I distrust anything that is packaged or pre-cooked in the supermarket. I have learned that corporations lie through their teeth to sell their products that are being made with ever cheaper ingredients that are health hazards simply to increase their profits.

Sadly, there are some many people in the world who swallow their bullshit hook, line and sinker. People today believe the bullshit assuming that companies don’t/can’t/won’t lie.

Look at the obesity epidemic. They blame the sugar, they blame the salt, they blame the cholesterol, they blame the butter… that list goes on ad infinitum. But they never blame their products, HFCS are to blame. HFCS appears in everything you buy in the supermarket. HFCS is one of the biggest threats to your body.

No, this is NOT progress.

I will not change my ways, I will remain a velho caduco (grumpy old man).

Satireday on Eco-Crap


Nature Ramble

India, Bangladesh and Africa this week.

Regal species are losing ground.

I’m talking about Bengal tigers and African lions.

Tigers under threat from disappearing mangrove forest

Report shows vast forest, shared by India and Bangladesh, is being rapidly destroyed by environmental change

A tiger roams within the Sunderban, some 140 km south of Calcutta. Photograph: EPA/Piyal Adhikary Photograph: Piyal Adhikary/EPA

A vast mangrove forest shared by India and Bangladesh that is home to possibly 500 Bengal tigers is being rapidly destroyed by erosion, rising sea levels and storm surges, according to a major study by researchers at the Zoological Society of London (ZSL) and others.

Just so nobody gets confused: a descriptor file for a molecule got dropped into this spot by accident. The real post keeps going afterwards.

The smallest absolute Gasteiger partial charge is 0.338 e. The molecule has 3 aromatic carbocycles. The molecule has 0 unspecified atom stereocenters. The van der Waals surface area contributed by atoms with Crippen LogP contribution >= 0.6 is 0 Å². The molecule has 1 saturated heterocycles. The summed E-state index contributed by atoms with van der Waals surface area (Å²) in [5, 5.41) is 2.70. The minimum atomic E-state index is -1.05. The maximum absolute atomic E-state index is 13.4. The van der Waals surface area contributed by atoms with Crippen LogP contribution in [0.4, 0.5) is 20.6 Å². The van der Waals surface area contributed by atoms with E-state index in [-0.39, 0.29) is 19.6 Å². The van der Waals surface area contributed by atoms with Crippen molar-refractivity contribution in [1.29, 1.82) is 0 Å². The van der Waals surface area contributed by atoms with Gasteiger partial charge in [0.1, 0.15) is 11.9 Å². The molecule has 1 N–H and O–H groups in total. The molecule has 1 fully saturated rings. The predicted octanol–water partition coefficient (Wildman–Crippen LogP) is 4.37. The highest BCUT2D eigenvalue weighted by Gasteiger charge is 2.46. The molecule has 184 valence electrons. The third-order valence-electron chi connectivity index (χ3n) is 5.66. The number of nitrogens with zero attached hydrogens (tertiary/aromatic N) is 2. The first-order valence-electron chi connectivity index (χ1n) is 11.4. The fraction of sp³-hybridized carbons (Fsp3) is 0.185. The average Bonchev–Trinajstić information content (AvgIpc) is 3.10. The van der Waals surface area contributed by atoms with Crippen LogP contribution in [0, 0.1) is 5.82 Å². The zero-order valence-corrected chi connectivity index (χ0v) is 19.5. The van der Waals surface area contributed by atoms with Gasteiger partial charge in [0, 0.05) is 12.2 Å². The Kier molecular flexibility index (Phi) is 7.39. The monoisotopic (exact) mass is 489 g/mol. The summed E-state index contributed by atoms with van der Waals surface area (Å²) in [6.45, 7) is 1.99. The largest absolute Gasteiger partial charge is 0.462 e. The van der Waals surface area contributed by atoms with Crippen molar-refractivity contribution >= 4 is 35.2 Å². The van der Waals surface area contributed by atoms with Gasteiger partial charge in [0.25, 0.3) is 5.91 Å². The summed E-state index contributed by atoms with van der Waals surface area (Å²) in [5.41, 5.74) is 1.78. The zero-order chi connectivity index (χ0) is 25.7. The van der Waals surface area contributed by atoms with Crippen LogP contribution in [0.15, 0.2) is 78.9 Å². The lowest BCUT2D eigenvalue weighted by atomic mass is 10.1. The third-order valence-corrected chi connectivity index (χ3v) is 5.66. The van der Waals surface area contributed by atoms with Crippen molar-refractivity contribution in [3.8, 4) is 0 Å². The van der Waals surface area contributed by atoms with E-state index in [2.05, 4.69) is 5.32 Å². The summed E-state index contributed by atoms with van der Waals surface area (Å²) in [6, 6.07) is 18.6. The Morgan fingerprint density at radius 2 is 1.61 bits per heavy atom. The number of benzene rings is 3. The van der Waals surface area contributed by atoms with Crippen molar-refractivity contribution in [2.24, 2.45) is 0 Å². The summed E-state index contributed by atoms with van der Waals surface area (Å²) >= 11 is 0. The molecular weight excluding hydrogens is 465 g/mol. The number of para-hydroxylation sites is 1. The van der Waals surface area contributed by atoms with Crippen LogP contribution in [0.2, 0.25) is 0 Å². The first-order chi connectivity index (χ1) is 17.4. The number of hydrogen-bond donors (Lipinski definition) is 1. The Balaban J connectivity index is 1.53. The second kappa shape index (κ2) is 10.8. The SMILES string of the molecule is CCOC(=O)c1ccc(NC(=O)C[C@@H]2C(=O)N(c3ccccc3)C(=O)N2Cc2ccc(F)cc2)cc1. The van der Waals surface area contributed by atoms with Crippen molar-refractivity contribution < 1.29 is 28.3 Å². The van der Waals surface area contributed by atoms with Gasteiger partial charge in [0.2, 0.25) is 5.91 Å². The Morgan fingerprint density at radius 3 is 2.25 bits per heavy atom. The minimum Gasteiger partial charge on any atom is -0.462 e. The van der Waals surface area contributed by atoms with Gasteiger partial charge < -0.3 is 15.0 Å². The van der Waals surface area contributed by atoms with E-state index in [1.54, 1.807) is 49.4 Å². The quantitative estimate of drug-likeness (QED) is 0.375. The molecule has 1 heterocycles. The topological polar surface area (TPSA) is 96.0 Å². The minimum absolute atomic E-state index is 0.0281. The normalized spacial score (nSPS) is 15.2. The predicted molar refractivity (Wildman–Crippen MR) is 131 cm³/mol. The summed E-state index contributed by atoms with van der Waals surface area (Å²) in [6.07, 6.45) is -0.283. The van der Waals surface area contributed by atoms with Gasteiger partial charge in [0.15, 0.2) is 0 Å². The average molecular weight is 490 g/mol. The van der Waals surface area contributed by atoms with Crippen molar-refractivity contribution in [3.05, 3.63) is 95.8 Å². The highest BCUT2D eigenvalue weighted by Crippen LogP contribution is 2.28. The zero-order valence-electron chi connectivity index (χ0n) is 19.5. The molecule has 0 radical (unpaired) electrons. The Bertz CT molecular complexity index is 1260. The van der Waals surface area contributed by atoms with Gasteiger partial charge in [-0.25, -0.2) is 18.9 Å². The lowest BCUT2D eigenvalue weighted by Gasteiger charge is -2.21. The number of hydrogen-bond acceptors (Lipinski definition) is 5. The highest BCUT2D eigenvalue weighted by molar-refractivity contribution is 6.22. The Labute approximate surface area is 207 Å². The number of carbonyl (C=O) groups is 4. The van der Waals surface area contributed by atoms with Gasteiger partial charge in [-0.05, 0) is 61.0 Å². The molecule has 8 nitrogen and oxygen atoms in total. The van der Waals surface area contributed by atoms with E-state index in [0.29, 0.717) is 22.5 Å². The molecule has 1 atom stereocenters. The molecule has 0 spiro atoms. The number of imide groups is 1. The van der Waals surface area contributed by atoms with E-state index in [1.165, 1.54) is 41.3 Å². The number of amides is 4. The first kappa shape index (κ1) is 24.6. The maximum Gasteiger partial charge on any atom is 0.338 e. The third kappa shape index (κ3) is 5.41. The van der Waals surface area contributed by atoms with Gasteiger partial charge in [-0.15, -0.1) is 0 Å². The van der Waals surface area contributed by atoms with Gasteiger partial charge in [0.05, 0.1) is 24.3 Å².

The Sundarbans forest took the brunt of super cyclone Sidr in 2007, but new satellite studies show that 71% of the forested coastline is retreating by as much as 200 metres a year. If erosion continues at this pace, already threatened tiger populations living in the forests will be put further at risk.

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Big cat crisis: Africa’s lions being crowded out by people

Satellite survey shows farms and settlements eating up open savannah, especially in west Africa where only 500 lions remain

The lions that roam Africa’s savannah have lost as much as 75% of their habitat in the last 50 years, a study has found. Photograph: Thanassis Stavrakis/AP

African lions are running out of room to roam and some local populations, especially in west Africa, are heading for extinction, a new study warns.

New satellite data, studied by scientists from Duke University, found about three-quarters of Africa’s wide open savannah had disappeared over the last half century, broken up into farms or engulfed by development.

“The reality is that from an original area a third larger than the continental United States, only 25% remains,” Stuart Pimm, a conservation ecologist at Duke and co-author of the study, said in a statement.

Lion populations have dropped by two-thirds over the last half century – down to as few as 32,000, confined to isolated pockets of land. Only 10 of those 67 lion areas are stable and well-protected – lion “strongholds”. Other populations, especially in west and central Africa, were so small and so threatened – by poachers, disease, or inbreeding – they may not survive for long into the future.

The study estimates that more than 6,000 lions are in populations with a very high risk of local extinction.


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So sad to see these, amongst the most regal animals, are threatened by man’s progress.

What a high price we pay.